For most of modern history, logic was a core requirement for every single educated person in the developed world. In fact, teaching logic was one of the main reasons universities were created in the first place. William Shakespeare and John Milton grew up during times when even young children studied logic in grammar school. Shakespeare's writings are filled with references to logic, and Milton wrote “of all the arts the first and most general is logic..."
But today logic is seen as a niche, technical subject that only a small fraction of educated people know anything about. How did this happen? Logicians and historians do not agree. Some blame politics, others blame the market. John Sowa, a leader in artificial intelligence and ontology, has a more specific explanation: "I blame Bertrand Russell. He wanted schools to stop teaching traditional logic and replace it with symbolic logic. He got 50% of what he asked for." Bertrand Russell was a famous advocate for the education reforms of the early 20th century which de-emphasized the classical liberal arts in favor of subjects thought to be more modern and practical.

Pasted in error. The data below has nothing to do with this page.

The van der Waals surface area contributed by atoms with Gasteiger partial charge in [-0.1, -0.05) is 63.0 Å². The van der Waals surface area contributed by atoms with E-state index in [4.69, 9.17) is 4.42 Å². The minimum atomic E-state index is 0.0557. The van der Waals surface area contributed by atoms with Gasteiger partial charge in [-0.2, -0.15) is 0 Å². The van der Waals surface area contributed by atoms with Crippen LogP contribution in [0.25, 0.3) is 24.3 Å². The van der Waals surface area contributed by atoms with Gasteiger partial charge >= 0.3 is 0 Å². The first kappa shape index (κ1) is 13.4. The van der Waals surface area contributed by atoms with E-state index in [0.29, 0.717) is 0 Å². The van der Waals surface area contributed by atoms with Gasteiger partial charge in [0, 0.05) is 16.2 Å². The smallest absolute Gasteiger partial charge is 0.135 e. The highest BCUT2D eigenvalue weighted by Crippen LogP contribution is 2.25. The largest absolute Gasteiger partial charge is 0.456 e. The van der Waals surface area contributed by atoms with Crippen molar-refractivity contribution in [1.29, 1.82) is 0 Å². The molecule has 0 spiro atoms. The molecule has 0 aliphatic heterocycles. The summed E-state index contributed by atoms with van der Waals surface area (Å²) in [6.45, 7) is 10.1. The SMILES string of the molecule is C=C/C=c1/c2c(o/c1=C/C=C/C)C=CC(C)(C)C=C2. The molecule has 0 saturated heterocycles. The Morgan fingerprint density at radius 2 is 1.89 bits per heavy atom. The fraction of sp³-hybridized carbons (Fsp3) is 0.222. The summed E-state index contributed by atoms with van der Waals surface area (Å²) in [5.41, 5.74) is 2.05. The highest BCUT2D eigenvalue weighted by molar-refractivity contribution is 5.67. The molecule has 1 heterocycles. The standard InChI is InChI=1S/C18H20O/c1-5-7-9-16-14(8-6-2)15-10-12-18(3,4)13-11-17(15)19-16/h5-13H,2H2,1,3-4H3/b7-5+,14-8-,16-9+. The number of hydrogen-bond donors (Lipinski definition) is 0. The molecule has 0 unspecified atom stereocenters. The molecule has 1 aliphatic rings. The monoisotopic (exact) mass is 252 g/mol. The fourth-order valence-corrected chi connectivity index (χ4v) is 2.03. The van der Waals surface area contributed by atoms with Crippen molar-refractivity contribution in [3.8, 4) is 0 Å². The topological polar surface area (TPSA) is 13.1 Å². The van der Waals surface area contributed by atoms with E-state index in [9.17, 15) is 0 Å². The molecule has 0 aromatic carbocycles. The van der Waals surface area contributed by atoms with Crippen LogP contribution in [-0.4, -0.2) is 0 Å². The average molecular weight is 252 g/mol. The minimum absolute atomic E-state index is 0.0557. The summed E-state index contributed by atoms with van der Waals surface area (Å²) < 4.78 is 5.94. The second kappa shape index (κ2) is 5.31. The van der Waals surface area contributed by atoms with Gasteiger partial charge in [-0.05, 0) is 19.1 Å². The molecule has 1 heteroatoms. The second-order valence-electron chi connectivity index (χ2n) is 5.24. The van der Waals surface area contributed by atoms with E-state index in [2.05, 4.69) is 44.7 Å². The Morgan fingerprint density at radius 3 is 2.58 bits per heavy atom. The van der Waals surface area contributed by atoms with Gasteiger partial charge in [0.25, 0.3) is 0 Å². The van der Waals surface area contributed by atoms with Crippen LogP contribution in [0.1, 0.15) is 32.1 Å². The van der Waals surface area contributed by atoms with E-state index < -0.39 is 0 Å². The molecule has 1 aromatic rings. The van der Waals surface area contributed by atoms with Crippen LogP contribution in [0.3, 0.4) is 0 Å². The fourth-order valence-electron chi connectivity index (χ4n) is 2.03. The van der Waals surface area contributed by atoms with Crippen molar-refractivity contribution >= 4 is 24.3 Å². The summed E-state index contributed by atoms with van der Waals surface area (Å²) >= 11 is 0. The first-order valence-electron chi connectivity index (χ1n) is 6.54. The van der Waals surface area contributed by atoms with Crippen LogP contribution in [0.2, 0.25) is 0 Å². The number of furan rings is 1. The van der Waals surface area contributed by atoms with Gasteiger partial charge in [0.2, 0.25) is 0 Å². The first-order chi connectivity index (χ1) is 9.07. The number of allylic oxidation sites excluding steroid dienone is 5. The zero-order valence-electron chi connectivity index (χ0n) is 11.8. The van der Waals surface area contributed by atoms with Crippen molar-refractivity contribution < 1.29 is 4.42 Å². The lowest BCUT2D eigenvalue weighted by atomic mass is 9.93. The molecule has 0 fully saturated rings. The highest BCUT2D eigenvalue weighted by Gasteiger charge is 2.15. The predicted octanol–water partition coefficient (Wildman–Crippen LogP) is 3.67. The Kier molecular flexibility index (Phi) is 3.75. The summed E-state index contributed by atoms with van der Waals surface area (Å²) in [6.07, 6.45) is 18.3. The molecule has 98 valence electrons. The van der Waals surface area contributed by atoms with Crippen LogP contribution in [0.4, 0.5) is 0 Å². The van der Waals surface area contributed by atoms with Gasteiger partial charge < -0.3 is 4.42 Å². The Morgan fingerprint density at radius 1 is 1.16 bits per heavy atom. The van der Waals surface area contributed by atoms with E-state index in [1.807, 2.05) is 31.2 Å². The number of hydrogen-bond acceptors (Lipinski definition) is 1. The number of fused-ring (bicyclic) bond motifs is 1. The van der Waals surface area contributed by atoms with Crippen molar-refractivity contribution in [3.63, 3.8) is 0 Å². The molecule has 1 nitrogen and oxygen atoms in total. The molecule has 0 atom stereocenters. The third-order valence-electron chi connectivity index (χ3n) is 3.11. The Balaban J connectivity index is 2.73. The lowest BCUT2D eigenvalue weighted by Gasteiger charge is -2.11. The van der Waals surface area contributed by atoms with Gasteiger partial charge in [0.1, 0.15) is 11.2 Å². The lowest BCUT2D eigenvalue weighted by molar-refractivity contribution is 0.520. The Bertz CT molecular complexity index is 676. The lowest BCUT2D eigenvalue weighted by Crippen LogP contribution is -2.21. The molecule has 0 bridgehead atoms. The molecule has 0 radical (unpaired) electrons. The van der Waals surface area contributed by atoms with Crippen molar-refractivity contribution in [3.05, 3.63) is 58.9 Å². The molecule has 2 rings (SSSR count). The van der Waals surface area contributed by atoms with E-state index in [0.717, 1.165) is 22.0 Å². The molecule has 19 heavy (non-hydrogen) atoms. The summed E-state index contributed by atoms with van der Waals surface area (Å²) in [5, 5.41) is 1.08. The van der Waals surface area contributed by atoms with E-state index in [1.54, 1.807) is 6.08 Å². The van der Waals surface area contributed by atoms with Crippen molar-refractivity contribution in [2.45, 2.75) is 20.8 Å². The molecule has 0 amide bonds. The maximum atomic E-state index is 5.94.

But logic is practical, especially in our modern media-driven world where politicians, advertisers and pundits constantly use their own forms of reasoning to persuade us of some position or another. When we follow others' rules for reasoning, or even our own, we often make mistakes. The rules of logic are the same for everyone, but they do not come naturally, they must be taught. And because logic is no longer required in schools, logic literacy among educated adults is declining. The Institute for Logic and the Public Interest was formed to promote logic education and reverse the insidious effects of logic illiteracy.